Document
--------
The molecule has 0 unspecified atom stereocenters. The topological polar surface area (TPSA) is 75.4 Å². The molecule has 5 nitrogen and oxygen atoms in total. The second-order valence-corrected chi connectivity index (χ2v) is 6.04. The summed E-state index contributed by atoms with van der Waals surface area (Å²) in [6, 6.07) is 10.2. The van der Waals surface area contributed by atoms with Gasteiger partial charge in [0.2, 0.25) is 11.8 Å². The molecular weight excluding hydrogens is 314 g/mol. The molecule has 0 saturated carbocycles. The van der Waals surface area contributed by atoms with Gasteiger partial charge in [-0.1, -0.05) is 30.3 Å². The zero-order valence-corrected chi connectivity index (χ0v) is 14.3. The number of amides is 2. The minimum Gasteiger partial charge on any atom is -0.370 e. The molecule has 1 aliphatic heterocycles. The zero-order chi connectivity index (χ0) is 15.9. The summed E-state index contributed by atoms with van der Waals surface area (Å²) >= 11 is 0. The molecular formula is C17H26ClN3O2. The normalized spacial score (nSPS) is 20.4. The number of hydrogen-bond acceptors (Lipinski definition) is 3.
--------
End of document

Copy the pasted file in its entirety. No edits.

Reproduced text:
The molecule has 0 unspecified atom stereocenters. The topological polar surface area (TPSA) is 75.4 Å². The molecule has 5 nitrogen and oxygen atoms in total. The second-order valence-corrected chi connectivity index (χ2v) is 6.04. The summed E-state index contributed by atoms with van der Waals surface area (Å²) in [6, 6.07) is 10.2. The van der Waals surface area contributed by atoms with Gasteiger partial charge in [0.2, 0.25) is 11.8 Å². The molecular weight excluding hydrogens is 314 g/mol. The molecule has 0 saturated carbocycles. The van der Waals surface area contributed by atoms with Gasteiger partial charge in [-0.1, -0.05) is 30.3 Å². The zero-order valence-corrected chi connectivity index (χ0v) is 14.3. The number of amides is 2. The minimum Gasteiger partial charge on any atom is -0.370 e. The molecule has 1 aliphatic heterocycles. The zero-order chi connectivity index (χ0) is 15.9. The summed E-state index contributed by atoms with van der Waals surface area (Å²) >= 11 is 0. The molecular formula is C17H26ClN3O2. The normalized spacial score (nSPS) is 20.4. The number of hydrogen-bond acceptors (Lipinski definition) is 3.